Embattled Boris Johnson claimed he felt no shame at losing voters’ trust amid two humiliating by-election defeats.
The beleaguered Prime Minister instead insisted his “exceptional” record in No10 was “pretty remarkable”.
Worried Tory rebels fearful for their seats in the aftermath of the party’s battering in Wakefield and Tiverton are hatching fresh plots to topple their leader.
They plan to try to pack the backbench 1922 committee to change the rules banning another confidence vote within the year.
More than 30 MPs are already understood to have submitted fresh letters to trigger a contest just three weeks since the last vote.
A party source told the Mirror: “Operation Domino is still very much in play”.
One ex-cabinet minister, who previously supported the PM, claimed his bid to serve a third term and still be in Downing Street in the mid-2030s was “completely delusional”.
A senior MP from a ‘Red Wall’ seat said Mr Johnson was “showing increasing signs of a bunker mentality, and that never ends well”.
But the “deluded” Tory PM claimed of his MPs he “loves them all”.
Reeling from rejection in the twin by-elections, Mr Johnson was asked if he felt personal shame.
“No, because I think that actually when you look at what this Government has done, it is quite exceptional,” he blustered.
“I understand that people are going to want to criticise me, attack me for all sorts of reasons – some of them good, some of them less good.
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“I think that actually when you look at what this Government has done, it is pretty remarkable.”
The Tory leader is fighting for his political life amid renewed calls for him to quit following last week’s dual poll humbling.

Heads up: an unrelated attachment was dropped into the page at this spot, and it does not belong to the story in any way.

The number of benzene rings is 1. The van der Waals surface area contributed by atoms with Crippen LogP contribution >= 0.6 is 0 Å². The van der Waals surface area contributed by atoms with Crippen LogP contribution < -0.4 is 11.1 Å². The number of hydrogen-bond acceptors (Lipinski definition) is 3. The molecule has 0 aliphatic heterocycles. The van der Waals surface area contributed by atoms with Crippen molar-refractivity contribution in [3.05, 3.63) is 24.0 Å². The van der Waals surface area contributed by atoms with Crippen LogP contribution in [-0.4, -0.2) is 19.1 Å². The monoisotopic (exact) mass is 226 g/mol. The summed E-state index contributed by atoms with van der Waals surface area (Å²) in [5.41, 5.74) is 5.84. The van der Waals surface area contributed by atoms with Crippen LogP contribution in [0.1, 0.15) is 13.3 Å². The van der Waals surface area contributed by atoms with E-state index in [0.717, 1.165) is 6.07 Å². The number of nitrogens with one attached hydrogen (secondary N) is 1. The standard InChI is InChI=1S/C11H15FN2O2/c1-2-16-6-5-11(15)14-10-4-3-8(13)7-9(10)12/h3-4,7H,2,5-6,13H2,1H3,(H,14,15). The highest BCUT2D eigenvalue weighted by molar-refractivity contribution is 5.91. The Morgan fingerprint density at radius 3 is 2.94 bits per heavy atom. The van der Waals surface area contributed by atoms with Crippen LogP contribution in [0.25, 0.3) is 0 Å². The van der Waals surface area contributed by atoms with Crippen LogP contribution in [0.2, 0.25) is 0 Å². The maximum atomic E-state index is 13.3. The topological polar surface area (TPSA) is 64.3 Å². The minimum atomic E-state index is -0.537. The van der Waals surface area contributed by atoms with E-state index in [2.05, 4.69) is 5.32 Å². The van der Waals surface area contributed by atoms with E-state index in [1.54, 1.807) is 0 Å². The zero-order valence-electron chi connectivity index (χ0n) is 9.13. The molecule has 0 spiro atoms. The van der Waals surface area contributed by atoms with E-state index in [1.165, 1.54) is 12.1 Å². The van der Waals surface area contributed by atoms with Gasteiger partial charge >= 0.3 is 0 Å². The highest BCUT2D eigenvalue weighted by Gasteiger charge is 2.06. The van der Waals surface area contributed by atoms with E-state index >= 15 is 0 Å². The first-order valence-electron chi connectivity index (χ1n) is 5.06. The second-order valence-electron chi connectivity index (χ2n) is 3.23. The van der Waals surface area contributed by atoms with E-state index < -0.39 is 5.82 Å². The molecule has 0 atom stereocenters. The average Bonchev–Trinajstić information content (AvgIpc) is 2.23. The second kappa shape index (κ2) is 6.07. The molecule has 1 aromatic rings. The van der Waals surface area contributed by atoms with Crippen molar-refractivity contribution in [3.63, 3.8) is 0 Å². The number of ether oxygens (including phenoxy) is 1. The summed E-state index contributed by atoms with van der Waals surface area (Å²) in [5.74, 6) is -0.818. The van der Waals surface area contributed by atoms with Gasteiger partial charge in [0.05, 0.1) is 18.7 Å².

But desperate Mr Johnson tried to shrug off the poll disasters, claiming his “golden rule” was to “focus on what we are doing”
He said: “I think when I look at those by-election results, I think what people were saying was they were pretty fed up with hearing an awful lot of stuff about me as an individual rather than hearing about what matters to them as voters – and that’s why what I have to do is focus on what we are doing to change our economy, change the way things work for the better.”
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Shadow Foreign Secretary David Lammy said he sees “no possibility” of Labour making a formal pact with the Lib Dems to win power.
He argued that voters don’t want “politicians to stitch up deals in the corridors of power” and that Labour had to win over former Tory voters too.
The Conservatives have tried to shift blame for their double by-election defeat onto opposition parties.
Lib Dem leader Ed Davey also denied any electoral pact with Labour –
insisting that voters will make up their own minds.
“If you look at the seats we’ve got to win, we can win, at the next election, then we’ve got to convince a lot of Conservative voters,” he added.